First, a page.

"Any fool can criticize, condemn, and complain, and most fools do. But it takes character and self-control to be understanding and forgiving."
"All I know is, I did MY job."
How many times have each of us heard or said those words? In most corporate situations, we expect a certain amount of ducking and hiding when things go wrong. If things look dicey, just make sure to cover your own butt and do YOUR job so the boss’s hammer misses you.
That strategy might work to a certain extent in protecting your neck when a major project goes bad, but it is short-sighted and the coward’s way out. I know because I’ve taken it. And as long as I was willing to deflect blame or point to the guy standing next to me when things got stinky, I never moved past my own level of incompetence and I was never the real leader of a team.
In order to win consistently, a team must have a clear leader who is willingly accountable for every task and duty. I didn’t say everything was "their job," but that they willingly step to the front of the room to give an account for the team’s results. When the results are good, they give credit. When the results are bad, they accept responsibility and make changes. Assigning blame seldom solves anything, but taking responsibility can change the world. It’s a simple equation but it is seldom applied.
A glaring example of the two ends of the spectrum showed up in NASCAR this week (the highest level of professional stock car racing for those that don’t know).
Four-time defending champion, Jimmy Johnson, is fighting tooth and nail for his fifth consecutive championship and came into the weekend’s race trailing this year’s leader, Denny Hamlin, by a slim margin. The reason I like the leadership comparisons in sports, and especially racing, is that there are dozens of people involved in every team that you never hear about. Just like with any business.
A typical NASCAR team has an ownership group, engine builders, car body professionals, garage personnel, race spotters, pit crew, crew chief, and driver. That isn’t an exhaustive list, but it gives you an idea. The driver and crew chief are the ones that typically end up in front of the media, but that doesn’t mean they are the leaders of their team. They are only obligated to the mouth-piece.
One of the biggest pre-race stories this weekend was that Johnson changed his pit crew. They had consistently underperformed and a change was made. In every press conference and sound bite, Johnson spoke in "we" not "they." He talked about team decisions and how important every contribution is to winning. He and his crew chief, Chad Knaus, are a unified front and don’t point fingers. They lead a team that has won four consecutive championships in a sport where a 1,000th of a second often determines winning and losing. Their team must be on top of their game and they respond to the actions of the leader. The speed of the coach is the speed of the team.
Johnson and his team finished 5th in the race and closed the already narrow gap between them and Hamlin’s team in first.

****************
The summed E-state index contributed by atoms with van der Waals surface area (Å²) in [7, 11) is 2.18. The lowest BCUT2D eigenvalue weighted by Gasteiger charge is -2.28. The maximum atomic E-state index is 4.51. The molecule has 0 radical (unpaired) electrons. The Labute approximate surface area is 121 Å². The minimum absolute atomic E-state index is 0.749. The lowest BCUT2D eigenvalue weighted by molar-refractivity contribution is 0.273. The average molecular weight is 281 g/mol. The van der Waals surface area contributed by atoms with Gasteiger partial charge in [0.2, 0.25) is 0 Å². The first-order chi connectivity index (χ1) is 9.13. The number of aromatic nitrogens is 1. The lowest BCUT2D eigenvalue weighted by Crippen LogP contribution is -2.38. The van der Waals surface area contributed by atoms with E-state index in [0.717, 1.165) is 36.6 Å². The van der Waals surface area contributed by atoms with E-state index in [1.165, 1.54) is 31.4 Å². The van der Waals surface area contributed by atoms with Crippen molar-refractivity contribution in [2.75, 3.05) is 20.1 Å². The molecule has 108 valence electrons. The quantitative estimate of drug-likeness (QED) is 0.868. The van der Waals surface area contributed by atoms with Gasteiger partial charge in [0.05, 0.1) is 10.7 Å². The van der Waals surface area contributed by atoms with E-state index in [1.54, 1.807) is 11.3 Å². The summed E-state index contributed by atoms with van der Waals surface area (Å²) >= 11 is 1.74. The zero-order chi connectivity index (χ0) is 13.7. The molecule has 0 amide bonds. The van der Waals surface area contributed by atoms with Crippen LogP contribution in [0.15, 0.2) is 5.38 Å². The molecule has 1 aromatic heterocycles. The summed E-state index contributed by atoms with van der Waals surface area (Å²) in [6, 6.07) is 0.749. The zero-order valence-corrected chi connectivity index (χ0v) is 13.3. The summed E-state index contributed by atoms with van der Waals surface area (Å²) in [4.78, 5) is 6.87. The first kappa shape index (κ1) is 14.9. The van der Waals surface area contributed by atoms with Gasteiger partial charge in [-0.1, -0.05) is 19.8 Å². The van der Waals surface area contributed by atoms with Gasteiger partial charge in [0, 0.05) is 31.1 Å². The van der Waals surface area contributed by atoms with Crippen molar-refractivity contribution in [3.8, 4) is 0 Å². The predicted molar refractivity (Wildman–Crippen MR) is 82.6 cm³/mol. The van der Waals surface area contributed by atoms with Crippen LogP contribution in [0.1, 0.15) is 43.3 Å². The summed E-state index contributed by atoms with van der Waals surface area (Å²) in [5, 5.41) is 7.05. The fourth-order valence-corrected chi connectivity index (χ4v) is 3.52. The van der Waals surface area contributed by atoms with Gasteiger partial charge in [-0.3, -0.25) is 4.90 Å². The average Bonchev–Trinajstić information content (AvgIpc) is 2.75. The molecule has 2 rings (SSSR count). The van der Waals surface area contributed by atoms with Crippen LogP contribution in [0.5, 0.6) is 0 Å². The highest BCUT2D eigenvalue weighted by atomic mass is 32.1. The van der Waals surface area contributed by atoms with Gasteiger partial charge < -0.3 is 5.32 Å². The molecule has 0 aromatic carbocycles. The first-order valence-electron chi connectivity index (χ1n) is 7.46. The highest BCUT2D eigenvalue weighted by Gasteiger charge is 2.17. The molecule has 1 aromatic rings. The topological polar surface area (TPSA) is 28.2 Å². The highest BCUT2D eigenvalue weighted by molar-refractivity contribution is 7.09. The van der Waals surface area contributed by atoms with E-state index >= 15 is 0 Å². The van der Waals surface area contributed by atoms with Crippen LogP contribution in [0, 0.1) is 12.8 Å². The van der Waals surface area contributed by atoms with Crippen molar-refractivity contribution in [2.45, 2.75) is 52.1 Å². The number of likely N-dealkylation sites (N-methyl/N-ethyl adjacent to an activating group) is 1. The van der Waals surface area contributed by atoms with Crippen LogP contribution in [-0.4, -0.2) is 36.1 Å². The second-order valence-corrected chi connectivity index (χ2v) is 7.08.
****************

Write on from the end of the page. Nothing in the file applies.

Hamlin competed well all day but finished 12th because his team decided to take a pit stop when Johnson and a few other racers opted not to stop. Those that stayed on the track finished ahead of Hamlin.
I’m keeping the strategy explanation simple because it isn’t the issue here. Johnson and Hamlin both made team decisions about their fuel situation at the end of the race and Johnson’s team won. The lesson is in what happened during the post-race press conference.
Obviously disgusted, Hamlin said that he thought everyone was in the same boat when it came to how far they could go on the fuel they had and so he never thought about conserving fuel in order to avoid the costly pit stop. "I was never alerted to save fuel. I didn’t even think it was a question," Hamlin lamented. "Like I said, I did MY job."
Really Denny? Is this just about doing YOUR job?
In the same press conference, Johnson, Kevin Harvick (3rd in the standings), and Carl Edwards (won the race) all talked about their thoughts around conserving fuel. Johnson talked about having to fight himself regarding his anxiety toward conserving fuel, still yet, Hamlin says he never thought about it because he wasn’t told to.
Step up Denny! No one wins by themselves. The same team and crew chief you are pushing under the bus is the same team that has you in 1st place… for now.
I’m not saying to let it go. An error was made that might cost Hamlin’s team the championship and it needs to be addressed, but handle it in-house. Don’t try to distance yourself from a bad decision by claiming ignorance. Unless of course, you have no intention of being the leader of your team.
Leaders aren’t ignorant and they aren’t uninformed. Turning a blind-eye to issues or acting like you don’t know there are problems isn’t the same thing as being good. Concerning yourself with only YOUR JOB is a bad, employee mentality. The purpose is to save one’s own neck. To hell with team when it doesn’t serve me.
Today’s lesson from the track: Leaders are responsible. Period.